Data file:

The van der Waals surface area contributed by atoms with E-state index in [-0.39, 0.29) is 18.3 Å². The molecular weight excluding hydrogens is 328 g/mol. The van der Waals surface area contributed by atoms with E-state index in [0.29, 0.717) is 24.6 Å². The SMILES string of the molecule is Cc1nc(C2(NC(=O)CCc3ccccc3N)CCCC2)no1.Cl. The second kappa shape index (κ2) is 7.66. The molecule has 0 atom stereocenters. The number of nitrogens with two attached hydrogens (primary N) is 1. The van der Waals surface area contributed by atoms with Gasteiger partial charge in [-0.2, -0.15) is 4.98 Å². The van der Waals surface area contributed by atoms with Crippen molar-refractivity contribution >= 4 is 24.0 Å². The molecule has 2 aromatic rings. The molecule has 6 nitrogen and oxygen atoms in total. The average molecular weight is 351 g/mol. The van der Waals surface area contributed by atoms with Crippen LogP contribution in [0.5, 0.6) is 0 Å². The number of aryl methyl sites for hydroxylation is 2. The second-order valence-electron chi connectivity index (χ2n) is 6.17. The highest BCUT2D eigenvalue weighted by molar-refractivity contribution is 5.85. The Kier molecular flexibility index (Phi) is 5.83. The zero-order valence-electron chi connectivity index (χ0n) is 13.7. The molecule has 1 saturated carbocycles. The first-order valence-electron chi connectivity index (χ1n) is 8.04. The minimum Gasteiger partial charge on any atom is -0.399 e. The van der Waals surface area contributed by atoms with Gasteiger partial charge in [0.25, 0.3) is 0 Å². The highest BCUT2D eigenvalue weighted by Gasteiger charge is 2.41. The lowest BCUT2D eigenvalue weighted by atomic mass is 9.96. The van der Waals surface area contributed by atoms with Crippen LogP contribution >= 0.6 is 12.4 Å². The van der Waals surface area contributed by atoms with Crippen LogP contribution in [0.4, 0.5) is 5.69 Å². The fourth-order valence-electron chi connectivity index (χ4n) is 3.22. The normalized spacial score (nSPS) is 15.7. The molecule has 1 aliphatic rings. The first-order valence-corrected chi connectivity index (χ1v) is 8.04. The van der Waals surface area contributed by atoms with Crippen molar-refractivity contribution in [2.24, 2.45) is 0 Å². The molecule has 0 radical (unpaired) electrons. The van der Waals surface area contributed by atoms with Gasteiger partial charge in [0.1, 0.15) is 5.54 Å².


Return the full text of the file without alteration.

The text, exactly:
The van der Waals surface area contributed by atoms with E-state index in [-0.39, 0.29) is 18.3 Å². The molecular weight excluding hydrogens is 328 g/mol. The van der Waals surface area contributed by atoms with E-state index in [0.29, 0.717) is 24.6 Å². The SMILES string of the molecule is Cc1nc(C2(NC(=O)CCc3ccccc3N)CCCC2)no1.Cl. The second kappa shape index (κ2) is 7.66. The molecule has 0 atom stereocenters. The number of nitrogens with two attached hydrogens (primary N) is 1. The van der Waals surface area contributed by atoms with Gasteiger partial charge in [-0.2, -0.15) is 4.98 Å². The van der Waals surface area contributed by atoms with Crippen molar-refractivity contribution >= 4 is 24.0 Å². The molecule has 2 aromatic rings. The molecule has 6 nitrogen and oxygen atoms in total. The average molecular weight is 351 g/mol. The van der Waals surface area contributed by atoms with Crippen LogP contribution in [0.5, 0.6) is 0 Å². The number of aryl methyl sites for hydroxylation is 2. The second-order valence-electron chi connectivity index (χ2n) is 6.17. The highest BCUT2D eigenvalue weighted by molar-refractivity contribution is 5.85. The Kier molecular flexibility index (Phi) is 5.83. The zero-order valence-electron chi connectivity index (χ0n) is 13.7. The molecule has 1 saturated carbocycles. The first-order valence-electron chi connectivity index (χ1n) is 8.04. The minimum Gasteiger partial charge on any atom is -0.399 e. The van der Waals surface area contributed by atoms with Gasteiger partial charge in [0.25, 0.3) is 0 Å². The highest BCUT2D eigenvalue weighted by Gasteiger charge is 2.41. The lowest BCUT2D eigenvalue weighted by atomic mass is 9.96. The van der Waals surface area contributed by atoms with Crippen LogP contribution >= 0.6 is 12.4 Å². The van der Waals surface area contributed by atoms with Crippen LogP contribution in [0.4, 0.5) is 5.69 Å². The fourth-order valence-electron chi connectivity index (χ4n) is 3.22. The normalized spacial score (nSPS) is 15.7. The molecule has 1 aliphatic rings. The first-order valence-corrected chi connectivity index (χ1v) is 8.04. The van der Waals surface area contributed by atoms with Crippen molar-refractivity contribution in [2.24, 2.45) is 0 Å². The molecule has 0 radical (unpaired) electrons. The van der Waals surface area contributed by atoms with Gasteiger partial charge in [0.1, 0.15) is 5.54 Å².